How to Build a Strong Team Culture

Key Takeaways 

  • Leaders can build strong teams by ensuring everyone understands the organization’s purpose, has role clarity and feels comfortable speaking up
  • Bass’ transformational leadership theory provides a credible approach to ensuring purpose, clarity and psychological safety

Building a strong team is imperative for leaders and often a daunting undertaking. Doing it during a prolonged and life-altering event like COVID-19 might seem even more daunting. However, leaders can build strong teams in any environment when they focus on purpose, clarity and psychological safety[1].

Purpose is just that: Why does the team exist? What is its purpose? Further, what is the organization’s mission and how does the team contribute to the accomplishment of that mission? What are the organization’s values and are they being enacted?

Clarity is about alignment. It reflects each team member’s understanding about his/her individual role and how what he/she does in that role helps accomplish team and organizational goals. A mentor taught me to think of it in terms of ‘Five Rs’ or ‘rules, roles, relationships, responsibilities and results.’ 

Psychological Safety means that team members feel comfortable speaking their minds without fear of personal or professional repercussions. Dr. Amy Edmondson, Harvard professor and one of the world’s foremost experts on psychological safety, defines it as “a shared belief held by members of a team that the team is safe for interpersonal risk-taking.”[2]

I once served on an Army staff that exemplified the ways not to build a strong team. As members of America’s military, we all understood purpose. We knew the Army’s purpose in supporting our nation and our fellow citizens, and we implicitly understood what our team’s contributions were in accomplishing the Army’s mission.

As a staff team, we possessed great clarity about our individual roles, as well as the roles of our fellow staff members. We also knew how we needed to work together to get things done. Our Achilles’ heel was psychological safety — something generally absent when interacting with the senior leader on our staff. This person was known for ‘shooting the messenger,’ regularly and publicly ridiculing members of the staff and for dismissing many team recommendations with a wave of the hand and an exclamation of, “…OK, let me tell you how we’re gonna do it.” We clearly weren’t nearly as strong a team as we could have been.

So, what can leaders do to build strong teams by providing purpose, clarity and psychological safety? While there is no ‘cookie cutter’ answer, one can look to Bernard Bass’ four factors of transformational leadership as a guide[3].

Bass espoused idealized influence, inspirational motivation, intellectual stimulation and individualized consideration as factors that could motivate followers to do more than expected by better informing them of the organization’s goals and then compelling them to act more for the team than for themselves.

The following are brief definitions and demonstrations of how exemplifying each factor might best provide the purpose, clarity and psychological safety needed to build strong teams:

1. Idealized Influence: Leaders who act as strong role models and cause others to want to emulate them. Leaders can provide purpose by acting in accordance with their personal values, as well as those of the organization. Team members can witness ‘purpose in action’ and feel more compelled to serve in the same way.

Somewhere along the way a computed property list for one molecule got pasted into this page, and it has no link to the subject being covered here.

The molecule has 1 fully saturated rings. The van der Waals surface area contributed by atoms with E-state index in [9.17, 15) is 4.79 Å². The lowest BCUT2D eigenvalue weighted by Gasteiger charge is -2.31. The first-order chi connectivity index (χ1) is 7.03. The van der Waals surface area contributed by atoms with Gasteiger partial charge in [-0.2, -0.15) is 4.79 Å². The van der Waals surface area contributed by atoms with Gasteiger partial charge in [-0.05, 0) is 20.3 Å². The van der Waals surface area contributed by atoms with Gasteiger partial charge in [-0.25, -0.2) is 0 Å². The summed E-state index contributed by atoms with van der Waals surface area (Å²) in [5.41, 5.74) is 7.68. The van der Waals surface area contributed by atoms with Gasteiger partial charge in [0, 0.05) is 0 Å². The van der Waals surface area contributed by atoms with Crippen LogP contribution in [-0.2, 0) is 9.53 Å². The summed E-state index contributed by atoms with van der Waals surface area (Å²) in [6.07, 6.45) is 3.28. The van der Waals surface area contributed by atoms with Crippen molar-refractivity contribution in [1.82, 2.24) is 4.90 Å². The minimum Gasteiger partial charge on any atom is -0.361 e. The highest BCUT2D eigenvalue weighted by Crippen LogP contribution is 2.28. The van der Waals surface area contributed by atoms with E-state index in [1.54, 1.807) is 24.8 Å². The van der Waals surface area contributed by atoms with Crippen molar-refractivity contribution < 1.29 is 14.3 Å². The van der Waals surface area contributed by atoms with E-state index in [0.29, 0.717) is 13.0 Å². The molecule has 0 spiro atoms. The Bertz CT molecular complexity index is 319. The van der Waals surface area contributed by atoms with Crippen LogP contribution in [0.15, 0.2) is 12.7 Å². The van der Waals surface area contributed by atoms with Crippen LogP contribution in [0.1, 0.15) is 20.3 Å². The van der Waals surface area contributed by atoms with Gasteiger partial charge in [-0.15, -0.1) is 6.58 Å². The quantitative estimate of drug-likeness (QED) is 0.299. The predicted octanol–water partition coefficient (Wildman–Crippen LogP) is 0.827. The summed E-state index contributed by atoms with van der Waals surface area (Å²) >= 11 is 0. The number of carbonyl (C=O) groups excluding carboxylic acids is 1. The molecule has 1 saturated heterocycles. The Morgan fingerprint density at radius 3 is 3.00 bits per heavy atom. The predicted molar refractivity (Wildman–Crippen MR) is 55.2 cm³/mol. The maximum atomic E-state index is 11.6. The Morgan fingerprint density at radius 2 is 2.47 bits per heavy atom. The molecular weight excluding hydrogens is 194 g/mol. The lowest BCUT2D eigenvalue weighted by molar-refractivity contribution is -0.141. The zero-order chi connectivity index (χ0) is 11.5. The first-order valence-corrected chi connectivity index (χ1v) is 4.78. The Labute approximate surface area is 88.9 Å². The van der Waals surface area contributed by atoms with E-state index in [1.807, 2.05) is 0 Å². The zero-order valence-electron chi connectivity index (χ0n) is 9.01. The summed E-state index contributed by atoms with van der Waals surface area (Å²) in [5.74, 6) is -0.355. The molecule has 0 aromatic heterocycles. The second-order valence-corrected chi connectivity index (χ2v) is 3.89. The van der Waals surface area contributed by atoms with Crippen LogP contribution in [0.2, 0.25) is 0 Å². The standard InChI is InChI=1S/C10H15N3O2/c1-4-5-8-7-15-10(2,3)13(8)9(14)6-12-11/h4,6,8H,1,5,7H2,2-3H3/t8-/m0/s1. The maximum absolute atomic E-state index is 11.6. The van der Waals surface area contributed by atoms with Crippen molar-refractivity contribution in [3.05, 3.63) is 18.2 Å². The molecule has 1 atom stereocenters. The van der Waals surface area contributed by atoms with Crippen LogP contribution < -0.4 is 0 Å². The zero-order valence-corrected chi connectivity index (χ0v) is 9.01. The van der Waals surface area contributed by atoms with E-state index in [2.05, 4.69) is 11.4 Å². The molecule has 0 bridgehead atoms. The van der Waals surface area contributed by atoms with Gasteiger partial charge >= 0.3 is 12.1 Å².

2. Inspirational Motivation: Leaders who communicate high expectations and inspire others to be part of a shared vision. Leaders can provide clarity by establishing clear expectations in terms of duties and responsibilities, including how the team members will be evaluated on their achievement of those expectations as they relate to the organization’s vision.

3. Intellectual Stimulation: Leaders who challenge the status quo and encourage others to do the same, even if it means challenging the leader’s own beliefs. Leaders can foster psychological safety by encouraging candid interpersonal communication and fostering an environment where team members can challenge each other and the boss in a collective effort to achieve better solutions.

4. Individualized Consideration: Leaders who treat each team member in a caring and unique way, listening to and assisting them in achieving their goals. By leading with individualized consideration, leaders can help provide all three components. They can provide purpose by working with individual team members to help align their values with the organization’s and help them better understand the organization’s mission. They can provide clarity by ensuring each person understands his or her role on the team, and how that person’s individual strengths can contribute to the team’s success. Finally, they can provide psychological safety by genuinely listening to and providing consideration of each person’s contributions.

One might argue that building a strong team is the single greatest responsibility a leader has. Ensuring purpose, clarity and psychological safety is a critical step in team building, especially in these trying times.  

 


[3]Northouse, P. (2019). Leadership: Theory and Practice (8th Edition). SAGE Publications, Inc.

 

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1 Comments

September 24, 2020 at 9:06 am
Jane Wright

Thanks for this! It's succinct and actionable.

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Here at Lead Read Today, we endeavor to take an objective (rational, scientific) approach to analyzing leaders and leadership. All opinion pieces will be reviewed for appropriateness, and the opinions shared are solely of the author and not representative of The Ohio State University or any of its affiliates.